Halloween Is Here, So We Tried The Costumes That Social Media Told Us To

This week, social media made me do this.

This is an excerpt from Please Like Me, the BuzzFeed News newsletter about influencers and internet culture. You can sign up here. In our new column, Social Media Made Me Do It, we try a new trend, product, or tip from the feed.

It is that special time of year to celebrate those with fine motor skills and planning capabilities, as the rest of us look at our calendars on Oct. 31 and groan, a Halloween costume, again? Never fear, just turn to social media for inspiration — #halloweencostumeideas has 1.7 billion views on TikTok, and #halloweencostumes has over 961,000 posts on Instagram.


Series it is! The last one did so well! Ig: maiseykendallx #halloweencostumeideas #halloween

♬ ummmm - eshedits

There are two primal instincts that fight it out whenever I scroll through my feeds for ensemble inspo: the desire to re-create the cute outfits I see online versus my extreme dislike of buying things for occasions. A lot of social media ideas involve last-minute Amazon purchases that I just know I’ll never use again. So I roped in two friends — Amy and Miri — and, as a team, we tried out viral Halloween costume ideas while attempting to spend exactly zero dollars to get the look.

One of the most common trends I saw on my feeds this year was the last-minute pirate costume. On TikTok and Pinterest, there are plenty of variations on pirate girl outfits. Miri already owned a ruched blouse that fit the aesthetic, and I offered up a red silk scarf from my closet to serve as a belt. Amy provided a stuffed pirate turtle she’d been gifted, an extreme stroke of luck. With a black skirt and boots, Miri really did pass as a pirate. Perhaps not the ship’s captain, but definitely a crew member.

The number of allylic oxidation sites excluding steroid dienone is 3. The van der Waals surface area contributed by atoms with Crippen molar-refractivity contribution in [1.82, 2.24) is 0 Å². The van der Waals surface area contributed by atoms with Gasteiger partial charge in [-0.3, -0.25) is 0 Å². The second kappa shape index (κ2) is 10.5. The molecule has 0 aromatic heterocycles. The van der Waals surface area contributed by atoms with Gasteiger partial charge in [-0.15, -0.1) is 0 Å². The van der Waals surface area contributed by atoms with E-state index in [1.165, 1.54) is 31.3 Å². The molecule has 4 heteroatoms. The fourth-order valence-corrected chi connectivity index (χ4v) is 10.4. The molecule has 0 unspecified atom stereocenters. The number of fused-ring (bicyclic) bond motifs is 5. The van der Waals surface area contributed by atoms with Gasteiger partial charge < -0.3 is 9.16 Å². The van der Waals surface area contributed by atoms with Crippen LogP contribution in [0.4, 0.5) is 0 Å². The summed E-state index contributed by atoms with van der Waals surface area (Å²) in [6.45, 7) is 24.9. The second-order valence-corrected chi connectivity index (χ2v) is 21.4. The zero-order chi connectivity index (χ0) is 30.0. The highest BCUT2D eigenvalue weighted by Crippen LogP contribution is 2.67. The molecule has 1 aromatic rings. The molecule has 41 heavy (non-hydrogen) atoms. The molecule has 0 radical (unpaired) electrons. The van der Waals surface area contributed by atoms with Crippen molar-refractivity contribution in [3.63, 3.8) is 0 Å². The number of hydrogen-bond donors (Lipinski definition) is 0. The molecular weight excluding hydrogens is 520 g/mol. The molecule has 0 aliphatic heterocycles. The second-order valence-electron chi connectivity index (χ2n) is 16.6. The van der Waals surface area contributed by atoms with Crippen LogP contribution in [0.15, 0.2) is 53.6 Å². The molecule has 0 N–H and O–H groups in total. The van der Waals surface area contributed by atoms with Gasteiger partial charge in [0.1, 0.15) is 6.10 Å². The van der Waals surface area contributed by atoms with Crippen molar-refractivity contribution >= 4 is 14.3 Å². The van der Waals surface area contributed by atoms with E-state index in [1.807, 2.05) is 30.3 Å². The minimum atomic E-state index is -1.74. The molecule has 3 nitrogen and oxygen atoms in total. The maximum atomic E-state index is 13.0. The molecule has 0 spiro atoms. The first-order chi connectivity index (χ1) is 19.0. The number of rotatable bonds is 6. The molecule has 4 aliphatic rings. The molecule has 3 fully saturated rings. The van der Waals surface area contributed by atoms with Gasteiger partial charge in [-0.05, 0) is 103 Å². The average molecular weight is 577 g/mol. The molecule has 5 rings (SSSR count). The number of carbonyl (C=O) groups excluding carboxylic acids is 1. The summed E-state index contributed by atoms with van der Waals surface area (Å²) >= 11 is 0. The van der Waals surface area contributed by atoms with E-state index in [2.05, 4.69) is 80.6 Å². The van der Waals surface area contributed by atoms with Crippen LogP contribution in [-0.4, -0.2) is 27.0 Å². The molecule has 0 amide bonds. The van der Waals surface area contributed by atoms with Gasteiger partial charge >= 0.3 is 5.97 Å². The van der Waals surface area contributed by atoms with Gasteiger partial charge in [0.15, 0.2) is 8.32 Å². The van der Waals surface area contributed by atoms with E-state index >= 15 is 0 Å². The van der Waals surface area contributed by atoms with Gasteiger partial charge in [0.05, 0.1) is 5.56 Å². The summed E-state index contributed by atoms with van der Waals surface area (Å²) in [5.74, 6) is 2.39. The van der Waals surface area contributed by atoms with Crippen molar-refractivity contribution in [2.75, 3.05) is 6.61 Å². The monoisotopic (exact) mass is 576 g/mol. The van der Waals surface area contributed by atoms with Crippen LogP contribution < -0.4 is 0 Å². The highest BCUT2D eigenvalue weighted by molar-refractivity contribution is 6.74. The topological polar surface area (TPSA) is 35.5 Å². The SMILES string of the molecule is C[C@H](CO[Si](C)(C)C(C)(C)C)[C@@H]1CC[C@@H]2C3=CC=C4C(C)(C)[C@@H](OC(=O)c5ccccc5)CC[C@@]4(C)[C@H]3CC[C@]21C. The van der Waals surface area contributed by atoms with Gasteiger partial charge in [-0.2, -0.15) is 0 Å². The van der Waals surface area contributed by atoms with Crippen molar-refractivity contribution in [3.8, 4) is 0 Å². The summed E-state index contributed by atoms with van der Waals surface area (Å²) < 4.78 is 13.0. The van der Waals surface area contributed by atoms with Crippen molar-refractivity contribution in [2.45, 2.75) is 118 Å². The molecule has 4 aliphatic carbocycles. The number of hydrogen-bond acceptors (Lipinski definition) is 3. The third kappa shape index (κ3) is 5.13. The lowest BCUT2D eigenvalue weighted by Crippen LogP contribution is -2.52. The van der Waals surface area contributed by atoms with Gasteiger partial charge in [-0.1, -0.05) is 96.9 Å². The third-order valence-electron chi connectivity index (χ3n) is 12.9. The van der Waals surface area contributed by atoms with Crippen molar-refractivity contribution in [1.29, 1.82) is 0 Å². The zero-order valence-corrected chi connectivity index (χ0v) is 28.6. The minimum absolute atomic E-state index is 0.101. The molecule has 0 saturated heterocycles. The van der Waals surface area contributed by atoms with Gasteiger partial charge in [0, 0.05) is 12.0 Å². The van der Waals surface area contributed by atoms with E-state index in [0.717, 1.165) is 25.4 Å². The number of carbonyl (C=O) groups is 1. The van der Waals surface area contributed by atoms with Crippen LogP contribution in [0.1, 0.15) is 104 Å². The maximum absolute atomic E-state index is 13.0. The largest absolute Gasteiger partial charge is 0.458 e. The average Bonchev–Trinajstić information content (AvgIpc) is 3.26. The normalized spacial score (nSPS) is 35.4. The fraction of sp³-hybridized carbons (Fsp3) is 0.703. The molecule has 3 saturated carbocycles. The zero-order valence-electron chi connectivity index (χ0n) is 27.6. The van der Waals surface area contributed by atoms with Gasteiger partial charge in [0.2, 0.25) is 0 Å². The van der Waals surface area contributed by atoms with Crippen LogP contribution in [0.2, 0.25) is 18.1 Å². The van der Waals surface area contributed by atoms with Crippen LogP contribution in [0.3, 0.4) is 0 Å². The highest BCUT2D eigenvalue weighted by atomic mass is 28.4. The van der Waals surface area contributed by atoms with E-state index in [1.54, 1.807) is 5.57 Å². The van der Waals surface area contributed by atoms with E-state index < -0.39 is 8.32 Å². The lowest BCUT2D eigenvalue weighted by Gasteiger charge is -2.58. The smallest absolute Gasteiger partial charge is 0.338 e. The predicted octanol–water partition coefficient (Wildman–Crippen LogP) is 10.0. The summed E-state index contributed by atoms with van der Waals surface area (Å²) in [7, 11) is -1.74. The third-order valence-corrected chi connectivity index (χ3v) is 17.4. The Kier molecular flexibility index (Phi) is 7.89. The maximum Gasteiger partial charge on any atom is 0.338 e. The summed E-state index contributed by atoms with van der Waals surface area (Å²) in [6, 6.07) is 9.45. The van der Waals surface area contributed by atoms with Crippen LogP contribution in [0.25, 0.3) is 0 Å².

Harry Potter is always a costume idea that I see floating around social media, but the beauty of its iconography is that you can just wear one of the house colors and neutral preppy clothes, and sort of get away with it. Without a wand, you will get the “What are you supposed to be?” questions, but it suffices and is warm for New York’s crisp October weather. Using the same skirt and boots as the pirate outfit, we added a sweater vest and changed out the red scarf for a matching green silk ribbon after raiding our Christmas decorations box.

While Miri’s style is naturally preppy, Amy’s is not, so we crowdsourced an Easy A — the 2010 teen comedy — costume that I saw on social media and felt was more in line with the clothes already in her closet. We cut out a hand-drawn A with pens and offered up various clothing items from our own wardrobes to complete the look.

Social media can be a great jumping-off point for costume ideas — the most viral looks are ones that are immediately recognizable, but with enough wiggle room for individual style. If you still want to have fun putting together a character, but still avoid the overconsumption that’s so common with holidays like these, borrowing clothes or buying them secondhand can be an easy and affordable workaround.

So, if you’re stuck for Halloween costumes, here are a few ideas:

Remember, it doesn’t need to be exact — it just needs to be able to communicate the thesis! If all else fails, find some friends you can exchange clothes with and go as each other.

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